• What equity grants should be provided to different levels or groups of employees?
  • Would adjustments to the ESO properly incentivize sought-after talent needed to support ABT’s business strategy?
  • What are the market benchmarks related to equity grants for acquiring and retaining top-level talent?
  • What type of equity instruments (classes of shares) will be used for equity grants to employees?
  • What is the method and process for determining value of the equity instruments to be used for equity grants to employees?

In evaluating these and related questions, the organization recognized the need to transition the ESO to a graduated plan. This would recalibrate the value of the options. A range of employee characteristics would need to be considered, including employee job levels and job families, as well as service time.

Implementing Changes to an ESO

With findings from the questions above in hand, vcfo worked with the ABT’s Board of Directors, the CEO, corporate counsel, and the leadership team to redesign the plan’s architecture. The group leveraged recommended tools and processes to guide decision-making and revised plan components. Key steps included:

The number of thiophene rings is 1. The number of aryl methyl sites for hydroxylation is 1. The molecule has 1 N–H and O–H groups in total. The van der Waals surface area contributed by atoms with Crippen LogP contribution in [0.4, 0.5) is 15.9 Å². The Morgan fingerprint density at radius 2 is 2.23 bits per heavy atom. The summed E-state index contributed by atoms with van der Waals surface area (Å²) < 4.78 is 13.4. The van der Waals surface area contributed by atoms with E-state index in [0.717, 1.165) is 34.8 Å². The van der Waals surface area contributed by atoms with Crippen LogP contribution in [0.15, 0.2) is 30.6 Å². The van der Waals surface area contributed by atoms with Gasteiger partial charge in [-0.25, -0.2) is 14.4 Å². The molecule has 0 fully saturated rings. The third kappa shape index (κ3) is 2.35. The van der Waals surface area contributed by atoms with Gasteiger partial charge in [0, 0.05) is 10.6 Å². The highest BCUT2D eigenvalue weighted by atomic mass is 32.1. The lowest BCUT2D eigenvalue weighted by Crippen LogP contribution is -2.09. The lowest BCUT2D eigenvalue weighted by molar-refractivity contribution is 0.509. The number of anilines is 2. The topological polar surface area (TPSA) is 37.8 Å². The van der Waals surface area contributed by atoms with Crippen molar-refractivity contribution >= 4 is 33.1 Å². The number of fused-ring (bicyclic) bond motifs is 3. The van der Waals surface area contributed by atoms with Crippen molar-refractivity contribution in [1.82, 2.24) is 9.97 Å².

• 1:1 dialogue with a range of ABT leaders and employees to understand current perceptions and sensitivities to potential plan changes
  • Job leveling to create clearer job roles, classifications, and hierarchies for internal mobility and career paths
  • Evaluating ESO survey data from reputable sources to ensure market competitiveness of ownership percentage by job level, relativity to their funding round and size of their employee option pool